This is exactly what many right-wing pundits and politicians have done, of course, all while using the verdict to assail the mainstream media’s coverage of Rittenhouse and urge him to “sue the ever-loving hell out of” major outlets. The stakes here speak to a much bigger, and ever-growing, story about right-wing vigilantism in a country saturated with guns; the narratives that Rittenhouse’s defenders are projecting onto him are at least as important as the specifics of his case and we shouldn’t lose sight of that, particularly when the latter are drawn as an acceptable cloak for violent impulses. Horrible specifics matter to the media, of course. But so does a broader atmosphere that threatens ever more of them.

Below, more on the Rittenhouse trial and Wisconsin:

  • Media criticism: Before the verdict was handed down, Holly Rosewood and Curtis Yee wrote for The Objective that while coverage of the trial has been “abundant, the quality of the reporting has been inconsistent.” Rosewood and Yee pointed to framing errors in push notifications and headlines—the Times, for instance, said that the trial would “peg” whether Rittenhouse is a “hero” or a “reckless gunman”—as well as “bad takes” from pundits. “Much of the industry’s disposition towards simplistic, zero-sum coverage has framed the Rittenhouse trial as sport,” they wrote, “reporting on the spectacle of the event without actually increasing public understanding.”
  • Local views: The editorial board of the Madison-based Wisconsin State Journal slammed Rittenhouse’s acquittal, arguing that state law is skewed in favor of shooters who claim self-defense and needs to be changed. The verdict is “sure to embolden militant people who seek to take the law into their own hands,” the editorial board wrote, adding, “our state should be discouraging standoffs with guns, rather than encouraging more people to arm themselves out of fear or revenge.”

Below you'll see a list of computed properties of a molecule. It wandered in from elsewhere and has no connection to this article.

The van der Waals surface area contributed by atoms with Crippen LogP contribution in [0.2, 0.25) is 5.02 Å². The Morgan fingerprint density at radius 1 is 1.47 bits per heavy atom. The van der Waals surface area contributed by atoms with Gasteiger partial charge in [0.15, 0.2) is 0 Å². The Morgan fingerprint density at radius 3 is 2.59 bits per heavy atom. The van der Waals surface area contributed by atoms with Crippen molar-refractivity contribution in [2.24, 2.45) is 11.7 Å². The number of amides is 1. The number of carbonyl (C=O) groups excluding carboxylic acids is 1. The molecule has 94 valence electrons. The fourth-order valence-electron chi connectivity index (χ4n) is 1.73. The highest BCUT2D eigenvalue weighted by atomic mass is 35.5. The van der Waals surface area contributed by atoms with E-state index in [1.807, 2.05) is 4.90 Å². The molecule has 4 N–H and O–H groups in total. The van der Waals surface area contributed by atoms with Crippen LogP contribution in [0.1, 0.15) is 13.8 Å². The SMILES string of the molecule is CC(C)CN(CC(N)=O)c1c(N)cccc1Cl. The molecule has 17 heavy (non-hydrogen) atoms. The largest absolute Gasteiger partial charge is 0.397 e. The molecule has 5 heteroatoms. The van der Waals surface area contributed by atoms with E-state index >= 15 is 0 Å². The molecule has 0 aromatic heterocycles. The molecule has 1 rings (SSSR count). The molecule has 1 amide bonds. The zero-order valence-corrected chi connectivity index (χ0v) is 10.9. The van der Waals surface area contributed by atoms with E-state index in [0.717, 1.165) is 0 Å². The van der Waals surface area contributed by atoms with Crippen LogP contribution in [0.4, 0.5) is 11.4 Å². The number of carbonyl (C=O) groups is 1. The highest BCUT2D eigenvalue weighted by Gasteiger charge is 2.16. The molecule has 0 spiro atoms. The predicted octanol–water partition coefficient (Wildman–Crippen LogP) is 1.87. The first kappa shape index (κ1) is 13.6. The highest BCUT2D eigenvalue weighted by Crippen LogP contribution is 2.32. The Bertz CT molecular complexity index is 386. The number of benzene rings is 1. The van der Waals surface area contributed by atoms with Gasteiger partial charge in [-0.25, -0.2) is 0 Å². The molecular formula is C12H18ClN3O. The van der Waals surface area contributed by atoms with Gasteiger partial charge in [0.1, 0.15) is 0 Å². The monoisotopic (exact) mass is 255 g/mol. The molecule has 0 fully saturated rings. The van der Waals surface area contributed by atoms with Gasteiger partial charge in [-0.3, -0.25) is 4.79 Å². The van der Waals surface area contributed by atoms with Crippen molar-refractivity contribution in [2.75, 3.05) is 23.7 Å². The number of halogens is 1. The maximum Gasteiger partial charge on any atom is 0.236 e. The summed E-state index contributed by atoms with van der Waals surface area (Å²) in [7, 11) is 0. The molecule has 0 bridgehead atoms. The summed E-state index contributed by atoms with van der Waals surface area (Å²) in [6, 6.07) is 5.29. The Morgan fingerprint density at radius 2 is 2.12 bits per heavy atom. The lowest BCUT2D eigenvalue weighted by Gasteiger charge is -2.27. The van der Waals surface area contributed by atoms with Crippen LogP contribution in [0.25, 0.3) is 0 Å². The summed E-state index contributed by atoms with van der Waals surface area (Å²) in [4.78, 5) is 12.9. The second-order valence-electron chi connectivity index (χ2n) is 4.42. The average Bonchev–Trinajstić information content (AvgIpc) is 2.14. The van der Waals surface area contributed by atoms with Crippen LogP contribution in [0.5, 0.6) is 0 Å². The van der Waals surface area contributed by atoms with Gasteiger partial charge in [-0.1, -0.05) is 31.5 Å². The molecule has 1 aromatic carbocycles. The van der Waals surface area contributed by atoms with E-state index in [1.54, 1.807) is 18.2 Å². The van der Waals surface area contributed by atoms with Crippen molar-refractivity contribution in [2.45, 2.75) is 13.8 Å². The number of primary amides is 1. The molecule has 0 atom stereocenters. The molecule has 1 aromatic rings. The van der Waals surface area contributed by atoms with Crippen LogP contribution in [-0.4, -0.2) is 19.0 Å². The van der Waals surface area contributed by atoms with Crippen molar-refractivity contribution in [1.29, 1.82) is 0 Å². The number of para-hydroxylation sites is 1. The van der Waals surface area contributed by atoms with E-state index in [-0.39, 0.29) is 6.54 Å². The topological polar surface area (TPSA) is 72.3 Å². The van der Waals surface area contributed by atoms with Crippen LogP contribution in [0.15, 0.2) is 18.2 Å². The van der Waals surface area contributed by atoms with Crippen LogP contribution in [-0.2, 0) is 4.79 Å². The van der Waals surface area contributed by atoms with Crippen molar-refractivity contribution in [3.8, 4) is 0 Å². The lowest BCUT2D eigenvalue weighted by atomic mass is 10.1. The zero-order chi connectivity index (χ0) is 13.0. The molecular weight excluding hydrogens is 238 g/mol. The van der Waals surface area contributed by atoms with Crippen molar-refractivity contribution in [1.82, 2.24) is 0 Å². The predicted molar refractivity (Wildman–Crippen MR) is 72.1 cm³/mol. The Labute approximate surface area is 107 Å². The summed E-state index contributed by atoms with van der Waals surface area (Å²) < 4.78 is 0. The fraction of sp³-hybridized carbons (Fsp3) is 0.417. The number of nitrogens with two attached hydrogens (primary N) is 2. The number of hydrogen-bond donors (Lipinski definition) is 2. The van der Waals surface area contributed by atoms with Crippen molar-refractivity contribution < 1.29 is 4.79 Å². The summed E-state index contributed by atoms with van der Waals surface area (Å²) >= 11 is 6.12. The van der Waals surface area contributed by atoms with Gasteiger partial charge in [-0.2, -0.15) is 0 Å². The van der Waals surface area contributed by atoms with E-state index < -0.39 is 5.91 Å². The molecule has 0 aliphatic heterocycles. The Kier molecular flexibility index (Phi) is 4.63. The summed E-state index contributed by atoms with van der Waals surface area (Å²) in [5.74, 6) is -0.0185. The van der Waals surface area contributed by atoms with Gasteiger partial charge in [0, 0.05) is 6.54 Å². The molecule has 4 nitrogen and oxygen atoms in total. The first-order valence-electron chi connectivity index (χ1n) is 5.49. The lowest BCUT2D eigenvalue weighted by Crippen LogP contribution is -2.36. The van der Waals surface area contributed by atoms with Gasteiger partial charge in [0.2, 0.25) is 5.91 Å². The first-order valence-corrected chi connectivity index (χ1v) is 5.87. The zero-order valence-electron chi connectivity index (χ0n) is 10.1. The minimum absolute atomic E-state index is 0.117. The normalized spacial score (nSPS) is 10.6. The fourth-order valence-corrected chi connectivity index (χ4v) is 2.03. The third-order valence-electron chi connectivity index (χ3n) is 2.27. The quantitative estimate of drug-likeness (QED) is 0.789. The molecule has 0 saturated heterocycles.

• Another tragedy in Wisconsin: Yesterday, a car plowed into a Christmas parade in Waukesha, Wisconsin, a city in the Milwaukee area that is only forty or so miles from Kenosha; at least five people were killed and more than forty others were injured. Police arrested a suspect but so far their motive remains unclear. “The incident occurred during one of the city’s biggest and most cherished annual events,” Bill Glauber, Mary Spicuzza, and Molly Beck report for the Milwaukee Journal Sentinel. “A joyous crowd lined both sides of the road, people bundled against the cold.” The story is developing.


Other notable stories:

ICYMI: The persistence of the Saturday Evening Post

Update: This post has been updated to incorporate Jami Floyd’s denial that she was reassigned at WNYC. 

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Jon Allsop is a freelance journalist whose work has appeared in the New York Review of Books, Foreign Policy, and The Nation, among other outlets. He writes CJR’s newsletter The Media Today. Find him on Twitter @Jon_Allsop.

TOP IMAGE: Kyle Rittenhouse (right) and Circuit Court Judge Bruce Schroeder. AP Photo